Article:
SWITCH

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Old Man

Gerald made it back with an armful of food. “I brought a milkshake for Calynn and a sandwich for you Richard. Turkey is all they have. Just eat the damn thing and don’t complain.” Gerald looked over and saw Richard’s scar. All the color drained from his face. The scar wasn’t that bad. It was as round as baseball and almost flat, but there was no reason for such a reaction from a medical professional.

I leaned into Richard’s shoulder to whisper quietly, “He is a very odd man.”

“You have no idea,” Richard moaned as he shuffled across the room to the pile of food. It looked like I aged him ten years in twenty seconds.

“You are going to have to rest for the whole day Colonel.” Gerald was more than a little concerned there was an authority in his voice as spoke.

“Yeah, you are probably right Doc. I need to stay here. I don’t want to try to make it home.”

“The residual effects, are they worse than before?” Gerald knew more than he let on. He knew what to expect and obviously, he knew enough not to get within arm’s reach of me.

“It’s bad. Much worse than ever before. She must have held back in the past. This was raw, unfiltered.” Richard pulled two chairs to a small table by the window and sat down. I unwrapped his sandwich, opened his water bottle, and sat down next to him.

“You’ve got pretty good domestic skills, Cal. I was just wondering how to wrangle the sandwich out of the wrapper.” Richard chuckled as he mocked my attempt to be helpful.

“Yes, I recognized the helpless look. You forget I have a teenage boy at home.” I stopped hearing what I said. “I don’t any, more do I? I don’t have a home, and I’m not much of a mother or a wife for that matter. Not while I am stuck here.” Tears began to run down my cheek as I realized then what this all meant for me.

The only life I knew was gone. None of my experience prepared me for what I was capable of doing. Richard looked at me like he was trying to think of something to say.

“Please don’t look at me. I would go back to my room, but I don’t want your head to start pounding.”

“They are coming to see you Saturday. I don’t know about your home or your husband, but your son, I know he is going to want to see you. I’ll make it possible for him to visit you as often as he can, don’t worry.” Richard seemed different today. As he began to get weaker so did his cold, rough exterior.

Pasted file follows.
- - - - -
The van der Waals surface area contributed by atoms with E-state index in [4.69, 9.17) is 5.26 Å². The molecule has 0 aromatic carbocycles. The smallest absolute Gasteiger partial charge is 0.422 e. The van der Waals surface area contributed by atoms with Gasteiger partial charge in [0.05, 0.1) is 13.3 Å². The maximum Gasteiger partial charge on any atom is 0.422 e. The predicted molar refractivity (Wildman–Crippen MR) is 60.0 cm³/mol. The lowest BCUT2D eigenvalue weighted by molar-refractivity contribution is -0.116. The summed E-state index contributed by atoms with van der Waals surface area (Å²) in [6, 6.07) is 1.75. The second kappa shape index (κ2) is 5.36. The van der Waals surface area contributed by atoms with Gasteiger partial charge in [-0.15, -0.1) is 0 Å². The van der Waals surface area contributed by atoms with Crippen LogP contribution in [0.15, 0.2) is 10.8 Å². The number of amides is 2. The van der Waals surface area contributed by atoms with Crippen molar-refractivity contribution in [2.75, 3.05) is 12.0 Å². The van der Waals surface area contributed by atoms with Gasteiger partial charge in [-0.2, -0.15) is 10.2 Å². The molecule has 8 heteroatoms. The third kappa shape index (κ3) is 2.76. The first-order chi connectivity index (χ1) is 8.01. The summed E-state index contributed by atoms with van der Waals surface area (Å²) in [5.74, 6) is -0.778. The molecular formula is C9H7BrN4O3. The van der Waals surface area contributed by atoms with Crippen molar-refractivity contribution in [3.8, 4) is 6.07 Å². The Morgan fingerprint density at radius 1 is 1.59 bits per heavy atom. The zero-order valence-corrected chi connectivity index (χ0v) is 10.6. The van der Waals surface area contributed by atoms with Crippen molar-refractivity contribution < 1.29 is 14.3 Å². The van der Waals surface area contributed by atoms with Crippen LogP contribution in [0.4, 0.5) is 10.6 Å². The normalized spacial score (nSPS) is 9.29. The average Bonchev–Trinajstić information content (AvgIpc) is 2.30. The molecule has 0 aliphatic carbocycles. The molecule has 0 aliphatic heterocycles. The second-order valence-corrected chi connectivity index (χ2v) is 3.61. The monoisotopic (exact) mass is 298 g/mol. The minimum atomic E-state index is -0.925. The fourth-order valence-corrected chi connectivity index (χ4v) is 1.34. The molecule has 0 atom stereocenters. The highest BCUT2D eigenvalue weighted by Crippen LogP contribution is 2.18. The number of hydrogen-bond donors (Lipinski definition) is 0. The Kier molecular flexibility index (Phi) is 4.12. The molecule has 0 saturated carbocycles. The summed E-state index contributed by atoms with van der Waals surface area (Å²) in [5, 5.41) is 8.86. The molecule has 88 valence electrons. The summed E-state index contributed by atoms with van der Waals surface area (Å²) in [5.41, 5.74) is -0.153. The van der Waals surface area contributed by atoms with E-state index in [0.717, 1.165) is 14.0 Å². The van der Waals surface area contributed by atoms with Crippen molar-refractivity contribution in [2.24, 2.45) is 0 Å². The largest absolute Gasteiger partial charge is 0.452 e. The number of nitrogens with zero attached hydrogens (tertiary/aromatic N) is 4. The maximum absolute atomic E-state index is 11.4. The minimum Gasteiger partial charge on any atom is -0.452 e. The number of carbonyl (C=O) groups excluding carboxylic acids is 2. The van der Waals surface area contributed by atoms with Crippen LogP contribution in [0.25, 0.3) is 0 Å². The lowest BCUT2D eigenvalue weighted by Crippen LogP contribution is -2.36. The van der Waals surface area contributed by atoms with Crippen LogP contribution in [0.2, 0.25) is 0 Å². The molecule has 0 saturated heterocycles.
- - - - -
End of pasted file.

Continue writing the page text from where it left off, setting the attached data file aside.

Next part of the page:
“It is not like there are any other options now.” I wiped my tears on my sleeve and downed the last of my milkshake.

“Doc do you have any rooms with a double bed. I’m going to drop. I need a place to lie down.” Richard was passing out. By the far off look in his eyes, he only had a few minutes left.

“Double bed? This isn’t the damn Ritz. Drink some water, wash your sandwich down. I don’t need you choking in your sleep. We can put a cot in Calynn’s room. You should be able to sleep close enough to her there.” Gerald hurried off to get the cot brought in and set up.

“Okay, old man let’s get you up. We can walk right over here.” I helped Richard make his way across the room to the hospital rooms on the other side of the hallway.

“What did you just call me?”

“Old man,” I joked smugly. “Don’t you feel like an old man? You sure look like an old man.”

“You are pure evil.” Richard’s voice was strained. He struggled to speak with any volume.

“Yes. Today I will agree with you. Here we are. See it’s a nice bed.” Richard opened his eyes very wide as if he was trying hard to focus. He was almost out.

“Doc is bringing me a cot.” Richard half-heartedly flailed his arm in the direction of the open doorway. Even half-asleep the man still knew where the exit was.

“Doubt there’s enough time. I’ll take the cot, so your head doesn’t explode.”

“Lay here next to me. You used to wear Chanel. It was nine or some number. Our bed smelled like it for weeks after you left. I love that smell. This bed smells like bleach.” Richard reluctantly surrendered to the pillow with a string of half grumbled half cursed words. He was out cold.

I was stunned to hear the name of my perfume. I found a small bottle of it at an estate sale shortly after I made it back home. My mother loved estate sales. I went with her on treasure hunts a few times. The purple bottle was part of a beautiful miniature set of jewel-toned, glass containers. The kind you only see at Christmas. As far as I knew, I never wore that perfume, but something about the scent. I fell in love with it instantly. Later I found out the scent was out of production, so I only wore it on special occasions. Sadly, the bottle ran dry shortly before Matt’s fifth birthday.

Still, there was no memory of sharing anything with the man passed out on my bed. Some twinge of recognition fired in my brain as I looked at him. A quick, hot pinprick dug in my skull causing me to reach up and grab the left side of my head. The pain left as quickly as it arrived taking whatever information it held with it. Two young orderlies quietly entered the room with a narrow folding bed and positioned it next to where Richard was sleeping. I waved and nodded appreciatively for their stealthy efforts.